Then TENCHU is in your sight (on your right).
the homepage of TENCHU (only in Japanese).
Note that they have also a cheap lunch service (1,300yen).
Enjoy the best tenpura in the world!
(Important warning: Tenchu is a small restaurant,
having only eight seats. Do not attempt to go there in a big club.)
I must say there's no good and reasonable Sushi restaurant
within walking distance of the university.
But if you are so eager to meet Sushi, perhaps the best choice
is the KAITEN-Sushi UOKOH (Sushi-bar where portions of
Sushi are served by a special conveyer belt) in the ground floor
of Rakuhoku Quanat (next to Holiday Inn Kyoto).
Kansai specialty - Okonomiyaki
This is a pancake-like meal, made mainly from wheat flour,
containing several kinds of accent toppings which you can choose
freely according to your taste, and covered with Japanese special
seasoning "Katsuo-Bushi" (thin slices of smorked fishflesh).
Try at least once in your life SHOGETSU, near the north-east
block to Tanaka-Satonomae intersection, where you encounter with
Okonomiyakis of splendid size. Do not attempt, however, to eat
the jumbo size only by yourself.
Most of European food in Japan, you have to know, suffer from
modification along Japanese tastes.
But one of nice approximations can be found in
, a french restaurant by the north gate of the north campus.
Having lunch there is a quite reasonable choice; it has lunch
courses of prices starting from around 1300yen.
Among other interesting restaurants around the university
is FUROEN, where several kinds of set-menus consisting of,
for instance, Hamburg steaks and various small side-dishes as
well as rice and miso-soup,
Here is how to get there: Starting from Ginkakuji-Michi intersection,
walk ahead to Ginkakuji temple; turn right at the corner after the
Then FUROEN is on your left. A particularly interesting point of
this restaurant is that the atmosphere as well as the food they
serve is, in some sense, the most typical mixture of Japanese and
European styles. One of the best recommanded menu is its "Hamburg Set",
which costs 1,900yen (be warned of its huge quantity).
Almost next door to Le Claire is a quasi-european style
restaurant HIRAGANA KAN.
This restaurant was, according to a survey by students several
years ago, actually one of the most popular restaurants nearby the campus.
It has surprizingly many choices of original menus, which have
slightly more strongly-flavored taste than usual.
Recently, two very good chinese restaurants, good not only in the sense
that they serve good food but also quite reasonable, opened nearby the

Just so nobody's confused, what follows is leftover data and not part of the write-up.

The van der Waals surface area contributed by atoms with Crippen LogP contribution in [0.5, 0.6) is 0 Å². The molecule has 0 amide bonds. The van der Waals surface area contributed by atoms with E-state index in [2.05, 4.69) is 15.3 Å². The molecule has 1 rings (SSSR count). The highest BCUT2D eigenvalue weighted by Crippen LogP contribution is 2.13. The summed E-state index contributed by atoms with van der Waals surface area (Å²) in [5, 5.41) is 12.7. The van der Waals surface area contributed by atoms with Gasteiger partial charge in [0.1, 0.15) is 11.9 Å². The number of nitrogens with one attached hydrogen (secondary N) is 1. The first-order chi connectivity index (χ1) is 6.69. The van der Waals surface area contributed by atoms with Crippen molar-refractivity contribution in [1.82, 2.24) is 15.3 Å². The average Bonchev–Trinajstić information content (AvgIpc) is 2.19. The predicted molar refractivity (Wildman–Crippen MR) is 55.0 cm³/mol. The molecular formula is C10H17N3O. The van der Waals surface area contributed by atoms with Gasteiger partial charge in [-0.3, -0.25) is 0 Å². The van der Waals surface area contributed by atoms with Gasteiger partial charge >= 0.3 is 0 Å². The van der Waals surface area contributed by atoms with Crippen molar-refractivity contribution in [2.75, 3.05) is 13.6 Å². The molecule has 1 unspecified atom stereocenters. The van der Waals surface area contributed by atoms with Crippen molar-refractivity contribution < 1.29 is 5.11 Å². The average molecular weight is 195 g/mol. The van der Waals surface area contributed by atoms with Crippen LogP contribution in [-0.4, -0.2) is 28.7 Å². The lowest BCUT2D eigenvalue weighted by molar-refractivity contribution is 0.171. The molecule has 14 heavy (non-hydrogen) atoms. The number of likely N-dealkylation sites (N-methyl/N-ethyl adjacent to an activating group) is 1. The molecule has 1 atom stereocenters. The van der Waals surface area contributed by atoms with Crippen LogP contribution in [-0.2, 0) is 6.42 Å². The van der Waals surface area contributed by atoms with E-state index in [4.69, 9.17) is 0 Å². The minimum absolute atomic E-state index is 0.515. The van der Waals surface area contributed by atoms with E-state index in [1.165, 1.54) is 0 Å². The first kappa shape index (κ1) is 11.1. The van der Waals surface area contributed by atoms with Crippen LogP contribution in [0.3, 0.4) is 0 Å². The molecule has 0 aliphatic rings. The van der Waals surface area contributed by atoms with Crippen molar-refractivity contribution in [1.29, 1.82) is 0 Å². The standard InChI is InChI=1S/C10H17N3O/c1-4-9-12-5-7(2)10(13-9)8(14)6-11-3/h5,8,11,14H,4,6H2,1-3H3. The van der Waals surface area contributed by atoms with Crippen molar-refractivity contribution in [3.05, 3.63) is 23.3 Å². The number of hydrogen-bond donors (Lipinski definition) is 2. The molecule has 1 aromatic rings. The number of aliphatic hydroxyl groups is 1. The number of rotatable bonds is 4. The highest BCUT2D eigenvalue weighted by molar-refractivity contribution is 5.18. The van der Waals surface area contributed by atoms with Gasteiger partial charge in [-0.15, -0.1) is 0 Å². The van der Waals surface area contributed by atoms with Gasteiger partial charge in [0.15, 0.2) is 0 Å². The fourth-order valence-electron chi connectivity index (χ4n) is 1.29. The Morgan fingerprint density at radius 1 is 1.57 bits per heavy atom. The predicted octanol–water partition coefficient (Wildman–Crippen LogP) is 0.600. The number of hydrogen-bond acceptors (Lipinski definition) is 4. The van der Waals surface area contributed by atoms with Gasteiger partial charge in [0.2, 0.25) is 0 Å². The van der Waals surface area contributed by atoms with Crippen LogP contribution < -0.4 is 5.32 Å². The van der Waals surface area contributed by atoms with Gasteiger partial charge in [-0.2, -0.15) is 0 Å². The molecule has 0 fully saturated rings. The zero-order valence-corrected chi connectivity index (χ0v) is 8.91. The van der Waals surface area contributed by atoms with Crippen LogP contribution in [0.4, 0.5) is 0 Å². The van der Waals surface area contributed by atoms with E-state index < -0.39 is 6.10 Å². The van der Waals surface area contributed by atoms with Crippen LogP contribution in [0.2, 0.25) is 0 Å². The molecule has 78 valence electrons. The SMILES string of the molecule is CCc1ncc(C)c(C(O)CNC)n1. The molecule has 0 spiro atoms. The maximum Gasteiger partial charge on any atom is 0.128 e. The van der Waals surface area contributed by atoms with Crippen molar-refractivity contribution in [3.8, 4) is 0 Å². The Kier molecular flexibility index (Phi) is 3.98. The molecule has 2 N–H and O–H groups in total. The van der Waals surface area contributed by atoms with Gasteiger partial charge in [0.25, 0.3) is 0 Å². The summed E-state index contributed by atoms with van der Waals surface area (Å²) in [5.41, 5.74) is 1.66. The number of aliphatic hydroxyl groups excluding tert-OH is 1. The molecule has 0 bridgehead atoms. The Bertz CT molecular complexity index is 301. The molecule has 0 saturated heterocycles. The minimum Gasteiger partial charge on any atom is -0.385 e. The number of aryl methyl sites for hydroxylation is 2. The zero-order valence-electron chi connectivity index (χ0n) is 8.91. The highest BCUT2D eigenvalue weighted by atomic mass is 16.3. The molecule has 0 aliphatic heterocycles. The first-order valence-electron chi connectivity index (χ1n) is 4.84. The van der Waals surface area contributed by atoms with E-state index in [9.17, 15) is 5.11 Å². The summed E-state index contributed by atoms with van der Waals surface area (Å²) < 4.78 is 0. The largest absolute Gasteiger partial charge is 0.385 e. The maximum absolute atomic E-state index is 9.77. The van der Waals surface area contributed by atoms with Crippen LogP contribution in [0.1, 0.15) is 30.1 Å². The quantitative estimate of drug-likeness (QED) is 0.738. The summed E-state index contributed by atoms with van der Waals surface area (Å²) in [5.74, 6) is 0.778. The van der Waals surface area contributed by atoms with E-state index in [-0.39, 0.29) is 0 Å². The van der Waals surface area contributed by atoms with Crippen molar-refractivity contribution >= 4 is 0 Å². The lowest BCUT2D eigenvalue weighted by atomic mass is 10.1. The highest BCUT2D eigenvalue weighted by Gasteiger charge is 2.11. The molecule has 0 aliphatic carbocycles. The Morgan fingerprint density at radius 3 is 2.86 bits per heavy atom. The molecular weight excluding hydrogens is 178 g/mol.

campus, both along Imadegawa street.
Luckily, both are run by original chinese people, and have chinese cooks.
One is KO-SHIN, located on Imadegawa
street between the north
campus entrance and Hyakumanben intersection.
The other one is RYU-MON, on the other
side of the street, about 100m further to the east (beyond the campus
entrace). My special recommendation is "SUI-GYU-MEN", available in RYU-MON.
This is a kind of noodle soup, so you can regard it as a RA-MEN.
But, the unique point of this MEN (= noodle) is that it is awfully spicy!!
Yes. It is extremely spicy, but the taste is beautiful.
If you regard yourself as a spicy-food-lover, please try it.
I am sure that you will become a mania of it, like me.
(Warning: I usually refrain from eating SUI-GYU-MEN as lunch,
when I have to work in the afternoon; one may feel very sick by it.)
If you are already bored with University Coop., find nicer meals
at JUNSAI, in front of the convenience
store by the gate of the north campus.
My favorite lunch menu is SABA-NO-SHIOYAKI (a piece of mackerel
broiled with salt) (700yen).
Also, TORI-NO-KARAAGE (fried chicken in nearly french style) (650yen)
When you want to spend a time with coffee and newspaper, going to
the famous SHINSHINDO is a good idea.
It's along the Imadegawa-street on the north side, a bit to the west
of the gate of the north campus.
The nice points of this cafe are that you can stay there as long as
you like (up to, of course, the closing at 6:00 pm) and that there's
no back ground music (so is nice there to study!).
A bit more to the west on the same side is
the cafe ALPINE,
where you can enjoy really high quality coffees in reasonable prices.
If you are, in addition, a classical music freak, it's probably good
for you to know RYUGETSUDO,
near to Demachi-Yanagi train
station, upstair to a PACHINKO place.
GO to F.Kato's